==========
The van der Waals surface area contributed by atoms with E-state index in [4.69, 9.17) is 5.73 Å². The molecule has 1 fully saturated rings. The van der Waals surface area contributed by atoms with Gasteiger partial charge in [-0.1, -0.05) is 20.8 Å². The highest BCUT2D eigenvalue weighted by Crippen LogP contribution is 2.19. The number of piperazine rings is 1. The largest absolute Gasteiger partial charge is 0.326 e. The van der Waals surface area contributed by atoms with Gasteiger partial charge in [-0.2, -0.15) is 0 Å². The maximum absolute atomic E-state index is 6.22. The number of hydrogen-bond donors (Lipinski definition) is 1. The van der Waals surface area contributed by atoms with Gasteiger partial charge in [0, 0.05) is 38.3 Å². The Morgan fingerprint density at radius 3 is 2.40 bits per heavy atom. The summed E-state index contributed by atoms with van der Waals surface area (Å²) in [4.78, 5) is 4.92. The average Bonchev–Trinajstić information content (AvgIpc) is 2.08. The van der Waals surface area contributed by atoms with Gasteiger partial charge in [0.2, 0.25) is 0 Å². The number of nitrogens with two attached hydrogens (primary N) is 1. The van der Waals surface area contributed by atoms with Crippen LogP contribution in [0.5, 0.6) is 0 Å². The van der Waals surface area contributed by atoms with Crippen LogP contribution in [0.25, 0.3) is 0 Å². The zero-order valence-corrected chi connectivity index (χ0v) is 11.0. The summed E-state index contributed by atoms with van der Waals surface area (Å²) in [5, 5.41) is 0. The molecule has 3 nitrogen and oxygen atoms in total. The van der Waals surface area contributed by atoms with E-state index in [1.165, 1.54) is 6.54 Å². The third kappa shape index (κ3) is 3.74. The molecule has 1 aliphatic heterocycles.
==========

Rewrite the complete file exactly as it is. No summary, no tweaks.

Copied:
The van der Waals surface area contributed by atoms with E-state index in [4.69, 9.17) is 5.73 Å². The molecule has 1 fully saturated rings. The van der Waals surface area contributed by atoms with Gasteiger partial charge in [-0.1, -0.05) is 20.8 Å². The highest BCUT2D eigenvalue weighted by Crippen LogP contribution is 2.19. The number of piperazine rings is 1. The largest absolute Gasteiger partial charge is 0.326 e. The van der Waals surface area contributed by atoms with Gasteiger partial charge in [-0.2, -0.15) is 0 Å². The maximum absolute atomic E-state index is 6.22. The number of hydrogen-bond donors (Lipinski definition) is 1. The van der Waals surface area contributed by atoms with Gasteiger partial charge in [0, 0.05) is 38.3 Å². The Morgan fingerprint density at radius 3 is 2.40 bits per heavy atom. The summed E-state index contributed by atoms with van der Waals surface area (Å²) in [4.78, 5) is 4.92. The average Bonchev–Trinajstić information content (AvgIpc) is 2.08. The van der Waals surface area contributed by atoms with Gasteiger partial charge in [0.2, 0.25) is 0 Å². The number of nitrogens with two attached hydrogens (primary N) is 1. The van der Waals surface area contributed by atoms with Crippen LogP contribution in [0.5, 0.6) is 0 Å². The van der Waals surface area contributed by atoms with Crippen LogP contribution in [0.25, 0.3) is 0 Å². The zero-order valence-corrected chi connectivity index (χ0v) is 11.0. The summed E-state index contributed by atoms with van der Waals surface area (Å²) in [5, 5.41) is 0. The molecule has 3 nitrogen and oxygen atoms in total. The van der Waals surface area contributed by atoms with E-state index in [1.165, 1.54) is 6.54 Å². The third kappa shape index (κ3) is 3.74. The molecule has 1 aliphatic heterocycles.